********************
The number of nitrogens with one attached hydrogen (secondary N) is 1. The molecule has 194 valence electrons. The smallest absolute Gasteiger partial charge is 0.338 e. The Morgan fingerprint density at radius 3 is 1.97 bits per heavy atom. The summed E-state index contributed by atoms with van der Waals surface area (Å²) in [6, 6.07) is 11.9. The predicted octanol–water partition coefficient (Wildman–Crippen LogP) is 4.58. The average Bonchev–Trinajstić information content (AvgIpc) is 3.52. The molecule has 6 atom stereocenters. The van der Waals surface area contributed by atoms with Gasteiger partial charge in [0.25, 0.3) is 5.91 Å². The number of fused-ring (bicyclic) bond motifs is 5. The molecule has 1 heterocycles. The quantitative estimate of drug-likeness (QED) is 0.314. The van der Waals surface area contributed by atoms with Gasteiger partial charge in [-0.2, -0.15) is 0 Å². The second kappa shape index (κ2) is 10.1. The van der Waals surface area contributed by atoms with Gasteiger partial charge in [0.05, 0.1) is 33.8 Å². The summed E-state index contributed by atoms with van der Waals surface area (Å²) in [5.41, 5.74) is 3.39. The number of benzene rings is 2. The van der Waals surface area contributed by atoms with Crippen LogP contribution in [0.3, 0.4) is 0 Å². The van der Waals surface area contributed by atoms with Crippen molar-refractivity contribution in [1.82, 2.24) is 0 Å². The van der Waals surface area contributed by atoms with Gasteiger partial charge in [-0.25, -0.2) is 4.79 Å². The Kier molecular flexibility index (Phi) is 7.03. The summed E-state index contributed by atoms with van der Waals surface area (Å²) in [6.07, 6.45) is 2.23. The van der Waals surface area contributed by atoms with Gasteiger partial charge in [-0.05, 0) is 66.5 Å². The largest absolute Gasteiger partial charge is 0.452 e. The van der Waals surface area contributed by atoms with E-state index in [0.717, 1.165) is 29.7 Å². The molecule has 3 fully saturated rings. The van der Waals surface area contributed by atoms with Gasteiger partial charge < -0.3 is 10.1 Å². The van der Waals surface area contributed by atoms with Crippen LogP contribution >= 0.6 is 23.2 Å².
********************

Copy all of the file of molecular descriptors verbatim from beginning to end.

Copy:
The number of nitrogens with one attached hydrogen (secondary N) is 1. The molecule has 194 valence electrons. The smallest absolute Gasteiger partial charge is 0.338 e. The Morgan fingerprint density at radius 3 is 1.97 bits per heavy atom. The summed E-state index contributed by atoms with van der Waals surface area (Å²) in [6, 6.07) is 11.9. The predicted octanol–water partition coefficient (Wildman–Crippen LogP) is 4.58. The average Bonchev–Trinajstić information content (AvgIpc) is 3.52. The molecule has 6 atom stereocenters. The van der Waals surface area contributed by atoms with Gasteiger partial charge in [0.25, 0.3) is 5.91 Å². The number of fused-ring (bicyclic) bond motifs is 5. The molecule has 1 heterocycles. The quantitative estimate of drug-likeness (QED) is 0.314. The van der Waals surface area contributed by atoms with Gasteiger partial charge in [-0.2, -0.15) is 0 Å². The second kappa shape index (κ2) is 10.1. The van der Waals surface area contributed by atoms with Gasteiger partial charge in [0.05, 0.1) is 33.8 Å². The summed E-state index contributed by atoms with van der Waals surface area (Å²) in [5.41, 5.74) is 3.39. The number of benzene rings is 2. The van der Waals surface area contributed by atoms with Crippen LogP contribution in [0.3, 0.4) is 0 Å². The van der Waals surface area contributed by atoms with Crippen molar-refractivity contribution in [1.82, 2.24) is 0 Å². The van der Waals surface area contributed by atoms with Gasteiger partial charge in [-0.25, -0.2) is 4.79 Å². The Kier molecular flexibility index (Phi) is 7.03. The summed E-state index contributed by atoms with van der Waals surface area (Å²) in [6.07, 6.45) is 2.23. The van der Waals surface area contributed by atoms with Gasteiger partial charge in [-0.05, 0) is 66.5 Å². The largest absolute Gasteiger partial charge is 0.452 e. The van der Waals surface area contributed by atoms with E-state index in [0.717, 1.165) is 29.7 Å². The molecule has 3 fully saturated rings. The van der Waals surface area contributed by atoms with Gasteiger partial charge < -0.3 is 10.1 Å². The van der Waals surface area contributed by atoms with Crippen LogP contribution >= 0.6 is 23.2 Å².